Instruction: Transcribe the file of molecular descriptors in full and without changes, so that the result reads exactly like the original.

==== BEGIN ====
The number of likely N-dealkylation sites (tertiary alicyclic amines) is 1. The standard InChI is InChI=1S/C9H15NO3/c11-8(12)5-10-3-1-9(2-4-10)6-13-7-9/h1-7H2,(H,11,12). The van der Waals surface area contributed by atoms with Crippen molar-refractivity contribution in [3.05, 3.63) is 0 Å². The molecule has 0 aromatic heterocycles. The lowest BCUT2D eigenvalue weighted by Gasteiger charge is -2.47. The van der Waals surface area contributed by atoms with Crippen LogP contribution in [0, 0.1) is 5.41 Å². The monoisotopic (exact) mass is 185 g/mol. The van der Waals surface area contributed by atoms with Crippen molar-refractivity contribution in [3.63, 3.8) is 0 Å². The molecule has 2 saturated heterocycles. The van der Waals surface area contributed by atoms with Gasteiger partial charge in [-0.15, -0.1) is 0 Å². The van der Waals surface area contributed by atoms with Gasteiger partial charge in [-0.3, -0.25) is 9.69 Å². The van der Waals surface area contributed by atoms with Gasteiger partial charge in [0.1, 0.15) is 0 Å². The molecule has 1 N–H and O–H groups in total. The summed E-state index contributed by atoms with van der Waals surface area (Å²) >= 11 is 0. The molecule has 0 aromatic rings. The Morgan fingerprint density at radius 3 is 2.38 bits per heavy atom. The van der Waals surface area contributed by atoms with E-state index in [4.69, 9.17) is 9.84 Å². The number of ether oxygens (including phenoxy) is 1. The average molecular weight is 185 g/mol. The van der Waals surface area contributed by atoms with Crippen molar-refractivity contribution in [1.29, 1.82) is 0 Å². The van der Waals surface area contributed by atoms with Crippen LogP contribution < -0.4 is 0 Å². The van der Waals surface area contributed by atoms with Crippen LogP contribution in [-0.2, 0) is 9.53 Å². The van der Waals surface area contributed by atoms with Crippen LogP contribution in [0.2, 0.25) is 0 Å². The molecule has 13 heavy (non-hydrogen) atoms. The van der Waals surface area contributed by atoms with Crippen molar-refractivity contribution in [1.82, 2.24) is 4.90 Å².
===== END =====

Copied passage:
The number of likely N-dealkylation sites (tertiary alicyclic amines) is 1. The standard InChI is InChI=1S/C9H15NO3/c11-8(12)5-10-3-1-9(2-4-10)6-13-7-9/h1-7H2,(H,11,12). The van der Waals surface area contributed by atoms with Crippen molar-refractivity contribution in [3.05, 3.63) is 0 Å². The molecule has 0 aromatic heterocycles. The lowest BCUT2D eigenvalue weighted by Gasteiger charge is -2.47. The van der Waals surface area contributed by atoms with Crippen LogP contribution in [0, 0.1) is 5.41 Å². The monoisotopic (exact) mass is 185 g/mol. The van der Waals surface area contributed by atoms with Crippen molar-refractivity contribution in [3.63, 3.8) is 0 Å². The molecule has 2 saturated heterocycles. The van der Waals surface area contributed by atoms with Gasteiger partial charge in [-0.15, -0.1) is 0 Å². The van der Waals surface area contributed by atoms with Gasteiger partial charge in [-0.3, -0.25) is 9.69 Å². The van der Waals surface area contributed by atoms with Gasteiger partial charge in [0.1, 0.15) is 0 Å². The molecule has 1 N–H and O–H groups in total. The summed E-state index contributed by atoms with van der Waals surface area (Å²) >= 11 is 0. The molecule has 0 aromatic rings. The Morgan fingerprint density at radius 3 is 2.38 bits per heavy atom. The van der Waals surface area contributed by atoms with E-state index in [4.69, 9.17) is 9.84 Å². The number of ether oxygens (including phenoxy) is 1. The average molecular weight is 185 g/mol. The van der Waals surface area contributed by atoms with Crippen molar-refractivity contribution in [1.29, 1.82) is 0 Å². The van der Waals surface area contributed by atoms with Crippen LogP contribution < -0.4 is 0 Å². The van der Waals surface area contributed by atoms with Crippen LogP contribution in [-0.2, 0) is 9.53 Å². The van der Waals surface area contributed by atoms with Crippen LogP contribution in [0.2, 0.25) is 0 Å². The molecule has 13 heavy (non-hydrogen) atoms. The van der Waals surface area contributed by atoms with Crippen molar-refractivity contribution in [1.82, 2.24) is 4.90 Å².